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But “value” and “availability” clearly take a back seat to “quality” and the impossibly subjective “excitement.” The average price of both the 2014 and 2015 Top 100 was $47 (with an average score of 93 points) and “many wines on the list are made in limited quantities,” the magazine acknowledges. If that’s how Wine Spectator defines value and availability, you have to wonder what they’d consider overpriced and hard to find?

Nonetheless, among the paltry 16 affordable wines on the 2015 Top 100, nine are available locally, five whites and four reds (plus a bonus Spanish red that’s listed by Spectator at $23 a bottle, but on sale locally for $20). This column will look at the reds, and the next will explore the whites.

Red wines from Spain’s Rioja region make a great accompaniment to a lavish holiday meal, and Finewine.com in Gaithersburg has No. 58 on the Wine Spectator Top 100, La Rioja Alta Torre de Oña Rioja Finca San Martín Crianza, on sale for $16.98. Made from the tempranillo grape, “This red is focused and polished, delivering harmonious flavors of black cherry, olive, smoke and mineral,” according to Wine Spectator Executive Editor Thomas Matthews, who gave the wine 91 points in the September 30 issue. “The tannins are well-integrated, the acidity fresh. A bit reserved, but has depth. Drink now through 2022.”

[Find Oña Rioja Finca San Martín Crianza online or at a wine shop near you.]

Another Spanish red earned the No. 53 on the Top 100, 2013 Descendientes de J. Palacios Bierzo Pétalos, made from the mencia grape grown in the Bierzo region. Though Spectator lists it at $23, Finewine.com has it on sale for $19.98.

[Find Pétalos Bierzo online or at a wine shop near you.]

“Expressive black cherry, currant, licorice, mineral and smoke flavors mingle in this focused red. The texture is gentle but firm, with well-integrated tannins and racy acidity providing structure,” Matthews wrote, scoring it 91 points. “A compact wine that shows good intensity. Drink now through 2023.”

Listed at $18 a bottle and No. 66 on the Top 100 is 2013 Domaine Terlato & Chapoutier Shiraz-Viognier Victoria, on sale at Calvert Woodley for—you guessed it--$17.99.

“Fresh and expressive, medium-weight but vivid, with black cherry and floral notes, balanced by a stony minerality that glides into the long finish against fine tannins,” wrote Harvey Steiman, awarding 91 points and advising readers to, “Drink now through 2020.”

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Calvert Woodley also has No. 84 on the Top 100, a $20 Portuguese red blend, Duorum Douro, priced at $18.99 (so a case discount brings it down to $209 or $17.42 per bottle for 12). This blend of grapes traditionally used to make Port, Touriga Nacional, Touriga Franca, plus some Tinta Roriz has earned solid scores from the critics in six straight vintages.
“This has a delicate core of violet, plum and red berry flavors that are broad yet well-defined,” wrote Spectator’s Kim Marcus, scoring it 91 points. “Medium-grained tannins gain power midpalate, with mineral and shiso leaf notes on the taut finish. Drink now through 2020.”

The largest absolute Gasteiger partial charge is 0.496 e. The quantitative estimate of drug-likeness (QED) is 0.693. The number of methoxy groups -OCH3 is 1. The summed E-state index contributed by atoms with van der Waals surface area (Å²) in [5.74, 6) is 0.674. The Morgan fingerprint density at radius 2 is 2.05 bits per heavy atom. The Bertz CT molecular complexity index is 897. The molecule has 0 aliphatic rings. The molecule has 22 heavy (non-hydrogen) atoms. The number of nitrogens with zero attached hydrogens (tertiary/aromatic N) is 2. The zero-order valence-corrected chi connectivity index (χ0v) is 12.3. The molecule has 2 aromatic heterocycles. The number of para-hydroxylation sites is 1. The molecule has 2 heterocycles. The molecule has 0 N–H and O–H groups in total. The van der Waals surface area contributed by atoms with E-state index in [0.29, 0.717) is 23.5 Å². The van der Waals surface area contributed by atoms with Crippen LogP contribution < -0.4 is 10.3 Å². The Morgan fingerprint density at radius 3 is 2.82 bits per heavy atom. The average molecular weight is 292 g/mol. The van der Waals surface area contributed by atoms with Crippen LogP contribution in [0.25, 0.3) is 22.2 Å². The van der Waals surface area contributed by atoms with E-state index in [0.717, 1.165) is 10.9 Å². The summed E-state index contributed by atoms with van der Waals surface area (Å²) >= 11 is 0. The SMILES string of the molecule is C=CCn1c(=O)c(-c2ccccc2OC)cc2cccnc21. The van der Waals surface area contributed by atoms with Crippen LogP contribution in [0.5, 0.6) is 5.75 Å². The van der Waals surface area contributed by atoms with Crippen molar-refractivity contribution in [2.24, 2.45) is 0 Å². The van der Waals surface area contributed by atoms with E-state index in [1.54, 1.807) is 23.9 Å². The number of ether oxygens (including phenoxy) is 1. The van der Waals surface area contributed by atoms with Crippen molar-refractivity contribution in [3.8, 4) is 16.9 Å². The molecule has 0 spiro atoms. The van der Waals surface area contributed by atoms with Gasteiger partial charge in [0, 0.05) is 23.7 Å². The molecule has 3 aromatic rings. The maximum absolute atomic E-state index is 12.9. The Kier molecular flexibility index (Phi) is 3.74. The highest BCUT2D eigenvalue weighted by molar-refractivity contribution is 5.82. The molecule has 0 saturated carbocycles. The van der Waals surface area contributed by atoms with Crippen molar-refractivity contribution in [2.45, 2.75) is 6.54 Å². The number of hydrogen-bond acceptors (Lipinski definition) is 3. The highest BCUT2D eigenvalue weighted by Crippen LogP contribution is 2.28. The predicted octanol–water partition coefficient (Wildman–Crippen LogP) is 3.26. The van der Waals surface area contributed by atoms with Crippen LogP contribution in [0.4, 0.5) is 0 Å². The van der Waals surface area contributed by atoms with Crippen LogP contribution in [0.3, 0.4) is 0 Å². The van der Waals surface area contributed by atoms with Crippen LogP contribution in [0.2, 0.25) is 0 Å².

Presuming you appreciate the taste of shiso leaves, this wine may be a worthwhile splurge.

And finally, the least expensive red on the Top 100 reportedly available locally may actually not be. At No. 32 on the Top 100 Wines is 2012 Viña Carmen Cabernet Sauvignon Maipo Valley Alto Gran Reserva, listed at $15 but carried at Montgomery County Liquor stores for $12.95 a bottle. Yet the website is showing that it is “temporarily out of stock,” so when it’s restocked, it may not be the 2012 vintage that made the Top 100. In case it does come back, Marcus wrote about the 91-point wine:

“A rich, well-spiced red, with luscious flavors of tar, licorice and dark plum, supported by ample acidity and firm tannins,” adding that it, “Offers a lip-smacking finish of dark chocolate and pepper. Drink now through 2019.”
Sounds good, especially if you can find it for $13 a bottle.

Cheers!

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<![CDATA[The tyranny of the $10 wine]]>Sat, 05 Dec 2015 17:58:53 GMThttp://www.winefortherestofus.com/home/the-tyranny-of-the-10-winePicture
It’s no secret that one of our favorite wine bloggers is the Dallas-based Wine Curmudgeon, author of the $10 Wine Hall of Fame. We love his value sensibilities and no-nonsense approach to everyday wine drinking.

His annual listing of the year’s best wines priced at $10 or less is a great tool, and we eagerly look forward to the new edition every January. But if I have one quibble with the Curmudgeon—and it’s only the slightest of quibbles—it’s his slavish devotion to the $10 price point. Almost every year he kicks one or more wines to the curb because they’ve floated above the magical $10 price of admission to the Hall of Fame.

To his credit, the Curmudgeon lists some honorable mentions and maintains an “Asterisks Wing” in his Hall of Fame for perennially great values that bounce up and down in price and may no longer qualify. (One of our Top 5 Italian Red Wine Values, Falesco Vitiano, has earned a spot in the Asterisks Wing.) But we find the $10 ceiling for a good value wine too arbitrary, especially the way wine prices vary so widely from year to year and from place to place.

PictureThis single-vineyard Cotes du Rhone is widely available throughout the DMV for $14 to $22 a bottle, and it's a bargain at almost any price.
This is particularly true in the Washington area, where the wild, wild west of wine retailing—the District—is surrounded by two states that mandate three-tier distribution (where the producer, an importer or distributor and ultimately a retailer or restaurant all get a cut of the price we consumers pay for a bottle of wine).